8 Important Things You Must Do After A Minor Heart Attack

According to the Centers for Disease Control and Prevention, about 735,000 Americans have a heart attack every year. That’s one every 43 seconds or so. But not every event is fatal. Your chance of survival goes up—and complications go down—if you get to a hospital as soon as possible.

After a heart attack, patients have a great opportunity to take control of their heart health. Medications, lifestyle changes, and sometimes surgery are part of a heart attack recovery plan to help to prevent a second attack. Here are some of the tips for you to strengthen your heart and reclaim your health:

You Have The Power To Improve

Patients have a great opportunity to take control of their cardiac health after a heart attack. They have to understand that they need to lower their chances of a second heart attack or stroke through lifestyle changes.

Manage Stress

Several studies have linked stress to high blood pressure. Avoid lighting a cigarette of drinking alcohol when you are stress. Handle it by doing relaxing breathing exercises or meditation.

Know What Triggered Your Heart Attack

Martha Gulati, MD, chief of cardiology at University of Arizona, and editor-in-chief of cardiosmart.org explains that:

“IT’S NOT ALWAYS POSSIBLE TO KNOW, BUT MANY TIMES THERE ARE THINGS WE CAN IDENTIFY THAT WERE THE CAUSE, AND A LOT OF THEM ARE LIFESTYLE FACTORS.”

She says that she once has a patient whose heart attack was caused by his smoking habit instead of cholesterol levels or hypertension. Due to this, the patient quit smoking and after that, he never had another cardiac issue.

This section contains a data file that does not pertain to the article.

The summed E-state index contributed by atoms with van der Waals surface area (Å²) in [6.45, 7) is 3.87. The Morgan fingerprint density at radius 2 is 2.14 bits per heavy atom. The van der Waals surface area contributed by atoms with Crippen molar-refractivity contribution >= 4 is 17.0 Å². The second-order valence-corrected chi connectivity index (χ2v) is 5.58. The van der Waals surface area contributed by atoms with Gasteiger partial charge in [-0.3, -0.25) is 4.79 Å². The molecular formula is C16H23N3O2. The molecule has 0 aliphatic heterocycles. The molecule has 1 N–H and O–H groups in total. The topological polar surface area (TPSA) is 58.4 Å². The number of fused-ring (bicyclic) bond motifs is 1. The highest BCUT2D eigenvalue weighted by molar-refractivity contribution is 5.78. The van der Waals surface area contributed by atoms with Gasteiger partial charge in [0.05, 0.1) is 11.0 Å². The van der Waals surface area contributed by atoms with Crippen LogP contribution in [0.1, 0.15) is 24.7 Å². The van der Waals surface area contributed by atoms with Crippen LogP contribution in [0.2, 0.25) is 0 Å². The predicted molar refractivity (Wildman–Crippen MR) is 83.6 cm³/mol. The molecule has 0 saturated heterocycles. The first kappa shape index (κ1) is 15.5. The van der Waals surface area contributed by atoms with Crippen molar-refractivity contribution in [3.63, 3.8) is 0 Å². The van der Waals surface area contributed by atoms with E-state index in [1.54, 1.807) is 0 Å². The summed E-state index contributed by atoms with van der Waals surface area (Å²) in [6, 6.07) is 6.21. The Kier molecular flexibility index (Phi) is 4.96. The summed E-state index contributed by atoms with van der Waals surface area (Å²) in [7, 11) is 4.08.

Eat More Fruits And Veggies

According to Dr. Gulati, patients need to have a heart-healthy diet that includes fruits and vegetables, whole grain foods, as well as low-fat dairy products. According to studies, a diet loaded with produce and fish can help lower the risk of stroke and heart attack.

Be Active

Alan Schwartzstein, MD, a family physician in south-central Wisconsin and an officer for the American Academy of Family Physicians says that:

“INACTIVITY IS ASSOCIATED WITH A TWO-FOLD INCREASE IN RISK FOR HEART ATTACKS. EXERCISE IS ABSOLUTELY, ABSOLUTELY ESSENTIAL. THE HEART IS A MUSCLE. IF YOU DON’T USE MUSCLES, THEY DON’T STAY STRONG. THE WAY TO USE THE HEART IS TO MAKE IT WORK, AND YOU DO THAT THROUGH EXERCISE.”

Studies revealed that an exercise performed four to five times per week and begun before the age of 65 can “reverse damage to sedentary, aging hearts and help prevent the risk of future heart failure.”
Simple brisk walking or taking the stairs at work can make your heart beat faster.

Understand All Your Meds

After a heart attack, you need to start taking a new prescription. However, some patients simply take their medicine without changing their lifestyle and doing physical activities that will help them lose weight. We need to put in mind that lifestyle changes are more important than medical interventions.

Limit Calories

One of the many ways to control your blood pressure is by maintaining a healthy weight. You can do this by slashing your calorie intake. Here are some of the tips you can follow:

  1. Use Smaller Plates when eating meals
  2. Cook your own food
  3. Don’t add sugar to tea or coffee
  4. Avoid eating sugar-sweetened drinks
  5. Use Less Sauce (Ketchup or mayonnaise add more calories to food)
  6. Bulk Up Meals With Vegetables
  7. Drink Water Before Your Meal
  8. Eat Your Meals Slowly
  9. Don’t Keep Junk Food in the House

For The Last Time: Quit Smoking

Patients with heart problems are always advised to quit smoking. If you still continue to smoke after a heart attack, you are more likely to have another heart attack or die from one.

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